Ontario’s outdated estate and marriage capacity laws make widowed seniors an easy target for “predatory marriage,” legal experts and seniors’ advocates say.
Family inheritances are destroyed when a vulnerable senior is tricked into late-life marriage, said Toronto estate lawyer Kimberly Whaley, who has written extensively on the financial abuse.
A predatory bride or groom uses marital status to take money from joint bank accounts, get ownership of the family home and inherit significant sums from the dead spouse’s estate.
It’s easily accomplished because in Ontario’s Succession Law Reform Act, marriage nullifies an existing will.
Written promises for a lifetime of accumulated wealth are worthless as soon as the marriage is legal. Once the elderly spouse dies, the new wife or husband gets the estate’s first $200,000 before anything is shared with the dead partner’s children.
“We’re seeing predatory marriage because more people are living longer on their own,” said Whaley, of Toronto’s Whaley Estate Litigation.
“They are more frail, more vulnerable. They are relying on another person to help them so they want to be on good terms and the person who is taking advantage is coercing or unduly influencing them.”
(If mentally capable, an Ontario senior could solve the inheritance issue by writing a new will in advance or “in contemplation” of marriage, but most victims are chosen because they are incapable of seeking protection.)
The blueprint for a marriage trap is simple: a caregiver, neighbour or acquaintance isolates a vulnerable person, destroying family bonds to gain control. Lonely, fragile or suffering from dementia, the victim grows reliant on the new caretaker, who usually suggests marriage with the promise of lifelong care.
Ontario lags in protections for seniors and their families. In 2012, Alberta changed its laws so marriage no longer revokes a will. British Columbia followed two years later. Quebec doesn’t revoke wills after marriage, nor do most American states, Whaley said.
Dan Laville, a spokesman for Alberta’s Ministry of Justice and Solicitor General, said changes were made after a study by the Alberta Law Reform Institute found few people knew that wills did not survive a new marriage. The report called revocation a “blunt instrument” that “may now cause more harm than good when applied to second marriages occurring later in life.”
“Now,” Laville said in an email, “when someone gets married, their previous will is not affected until such time that they make a conscious decision to write a new will.”
There’s a growing call for change from seniors’ advocates and estate lawyers who want the Ontario government to protect the elderly from marriage entrapment.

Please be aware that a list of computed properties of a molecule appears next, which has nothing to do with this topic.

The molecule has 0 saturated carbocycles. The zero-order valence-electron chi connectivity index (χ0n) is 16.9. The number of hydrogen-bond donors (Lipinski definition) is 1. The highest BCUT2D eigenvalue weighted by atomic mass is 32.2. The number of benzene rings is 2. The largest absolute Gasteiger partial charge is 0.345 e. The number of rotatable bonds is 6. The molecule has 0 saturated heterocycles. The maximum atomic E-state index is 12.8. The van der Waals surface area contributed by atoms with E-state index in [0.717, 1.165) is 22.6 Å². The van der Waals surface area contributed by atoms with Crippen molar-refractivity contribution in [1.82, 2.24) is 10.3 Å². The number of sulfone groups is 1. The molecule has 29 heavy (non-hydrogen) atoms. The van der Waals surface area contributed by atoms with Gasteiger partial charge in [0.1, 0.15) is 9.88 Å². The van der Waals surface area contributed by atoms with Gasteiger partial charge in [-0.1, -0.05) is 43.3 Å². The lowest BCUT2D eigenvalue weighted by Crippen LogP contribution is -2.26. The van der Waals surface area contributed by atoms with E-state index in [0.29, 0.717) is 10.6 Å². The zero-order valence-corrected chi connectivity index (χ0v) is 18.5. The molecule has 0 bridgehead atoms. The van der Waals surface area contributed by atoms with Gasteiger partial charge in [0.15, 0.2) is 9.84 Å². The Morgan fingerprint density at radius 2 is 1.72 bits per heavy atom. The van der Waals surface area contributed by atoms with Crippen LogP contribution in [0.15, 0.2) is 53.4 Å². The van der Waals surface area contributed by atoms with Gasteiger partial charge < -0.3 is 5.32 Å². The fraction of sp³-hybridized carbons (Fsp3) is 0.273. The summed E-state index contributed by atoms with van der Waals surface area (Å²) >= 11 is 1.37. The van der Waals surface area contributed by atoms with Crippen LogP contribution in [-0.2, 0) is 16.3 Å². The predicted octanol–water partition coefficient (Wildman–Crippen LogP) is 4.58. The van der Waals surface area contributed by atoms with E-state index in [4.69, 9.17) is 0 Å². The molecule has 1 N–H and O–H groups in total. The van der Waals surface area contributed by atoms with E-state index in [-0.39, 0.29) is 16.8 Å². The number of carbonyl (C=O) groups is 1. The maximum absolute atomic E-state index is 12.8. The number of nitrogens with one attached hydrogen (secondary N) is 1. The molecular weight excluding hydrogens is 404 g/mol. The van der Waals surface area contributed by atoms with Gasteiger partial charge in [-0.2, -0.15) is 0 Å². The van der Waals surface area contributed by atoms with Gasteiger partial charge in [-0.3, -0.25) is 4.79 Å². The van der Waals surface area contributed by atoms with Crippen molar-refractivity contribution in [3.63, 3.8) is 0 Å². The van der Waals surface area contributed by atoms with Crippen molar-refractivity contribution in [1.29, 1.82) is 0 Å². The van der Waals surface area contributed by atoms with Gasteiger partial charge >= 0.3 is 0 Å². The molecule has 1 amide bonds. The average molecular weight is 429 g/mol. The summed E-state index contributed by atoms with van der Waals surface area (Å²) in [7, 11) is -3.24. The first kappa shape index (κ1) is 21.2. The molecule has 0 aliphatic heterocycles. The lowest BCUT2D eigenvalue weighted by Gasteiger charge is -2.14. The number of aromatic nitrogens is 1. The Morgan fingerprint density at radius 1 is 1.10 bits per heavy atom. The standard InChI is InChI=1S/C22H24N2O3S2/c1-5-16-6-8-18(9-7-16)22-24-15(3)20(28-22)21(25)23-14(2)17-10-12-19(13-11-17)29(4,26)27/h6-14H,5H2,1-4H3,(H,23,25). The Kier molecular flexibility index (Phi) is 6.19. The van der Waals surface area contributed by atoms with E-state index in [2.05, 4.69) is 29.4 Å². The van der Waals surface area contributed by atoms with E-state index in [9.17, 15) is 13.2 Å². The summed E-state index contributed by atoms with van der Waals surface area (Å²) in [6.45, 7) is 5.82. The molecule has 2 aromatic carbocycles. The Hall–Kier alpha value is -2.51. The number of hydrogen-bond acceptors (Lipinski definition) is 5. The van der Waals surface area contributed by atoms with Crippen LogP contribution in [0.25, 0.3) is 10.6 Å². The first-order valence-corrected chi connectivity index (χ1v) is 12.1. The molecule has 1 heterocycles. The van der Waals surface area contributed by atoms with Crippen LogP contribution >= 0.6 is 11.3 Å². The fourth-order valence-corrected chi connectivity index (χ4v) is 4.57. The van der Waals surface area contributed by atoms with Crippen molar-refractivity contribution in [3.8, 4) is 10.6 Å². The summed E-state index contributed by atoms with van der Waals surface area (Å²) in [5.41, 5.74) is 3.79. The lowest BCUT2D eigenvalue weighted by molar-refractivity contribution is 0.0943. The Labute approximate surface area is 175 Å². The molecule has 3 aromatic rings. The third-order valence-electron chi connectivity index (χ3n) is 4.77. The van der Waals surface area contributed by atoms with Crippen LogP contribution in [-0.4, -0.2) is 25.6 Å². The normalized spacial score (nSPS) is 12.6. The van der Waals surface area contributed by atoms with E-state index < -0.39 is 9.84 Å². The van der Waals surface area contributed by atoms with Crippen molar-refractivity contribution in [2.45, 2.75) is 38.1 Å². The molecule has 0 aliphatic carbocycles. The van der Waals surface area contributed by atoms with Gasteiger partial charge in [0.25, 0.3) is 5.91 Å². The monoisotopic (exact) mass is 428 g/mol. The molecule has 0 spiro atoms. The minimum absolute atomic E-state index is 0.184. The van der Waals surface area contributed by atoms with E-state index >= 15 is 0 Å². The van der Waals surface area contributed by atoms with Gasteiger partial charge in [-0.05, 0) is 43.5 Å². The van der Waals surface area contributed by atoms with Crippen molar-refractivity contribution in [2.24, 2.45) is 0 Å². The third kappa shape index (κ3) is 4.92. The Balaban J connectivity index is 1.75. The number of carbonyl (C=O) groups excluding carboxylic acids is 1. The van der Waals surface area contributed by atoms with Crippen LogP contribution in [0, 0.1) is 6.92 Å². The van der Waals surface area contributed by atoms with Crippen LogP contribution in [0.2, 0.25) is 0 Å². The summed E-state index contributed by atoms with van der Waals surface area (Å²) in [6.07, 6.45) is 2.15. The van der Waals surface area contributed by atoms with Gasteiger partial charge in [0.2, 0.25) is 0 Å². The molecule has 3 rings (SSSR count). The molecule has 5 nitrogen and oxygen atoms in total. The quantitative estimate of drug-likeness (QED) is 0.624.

“Alberta has a really elegant solution,” said Wanda Morris, vice-president of advocacy at CARP, formerly the Canadian Association of Retired Persons. “That’s a strong protection and one that seems a great step for Ontario.
“Wouldn’t it be wonderful if (Ontario was) proactive in this regard and solved the problem before it became so large that they were unable to avoid it,” Morris said.
Lawyers who see family devastation up close say the problem starts with loose capacity-to-marry rules in Ontario’s Marriage Act.
There are few instances in which an officiator can refuse to perform a marriage. Drunkenness is one. Section 7 of the act says a marriage licence shouldn’t be issued to anyone who “lacks the mental capacity to marry by reason of being under the influence of intoxicating liquor or drugs or any other reason.”
Those capacity rules are too loose to protect the fragile elderly, Whaley said. She’s dealt with cases that involved marriages performed over a deathbed or seniors suffering from dementia who have no idea they’ve entered into a binding financial contract.
When marriage revokes an earlier will, the new spouse automatically gets the first $200,000 of the estate after their partner dies. The remainder is supposed to be split between the spouse and the dead partner’s surviving children — if there’s any money left. London estate lawyer Dagmara Wozniak said the joint bank accounts are often emptied long before the children make a claim.
Among Ontario estate lawyers and seniors advocates, there’s a growing push for better protections.
Solutions favoured by many include the removal of will revocation and the creation of a more stringent test for capacity-to-marry laws. This would limit marriage of seniors with dementia or other frailties, without impacting the freedom of others, said Whaley’s firm counsel, Albert Oosterhoff, a professor emeritus of Western University’s law faculty.
“The object of it is, in effect, to preclude predatory marriage, to take away the advantages that would come to a predator upon marriage,” Oosterhoff said.
There’s no data to show how many people fall victim to inheritance theft. Ontario’s Office of the Public Guardian and Trustee does not keep data in this specific category, nor does Statistics Canada.
For those inclined, predatory marriage has huge potential. Over the next 20 years, Canadian seniors are expected to transfer $1 trillion in wealth to their children.
The risks to the elderly can’t be underestimated, said CARP’s Morris.
“We know that there are 500,000 people in Canada right now living with dementia — that’s just one disease that can rob people of capacity (to make decisions) so clearly the magnitude of this could be significant.”
By: Moira Welsh Investigative News reporter, Published on Sun Apr 17 2016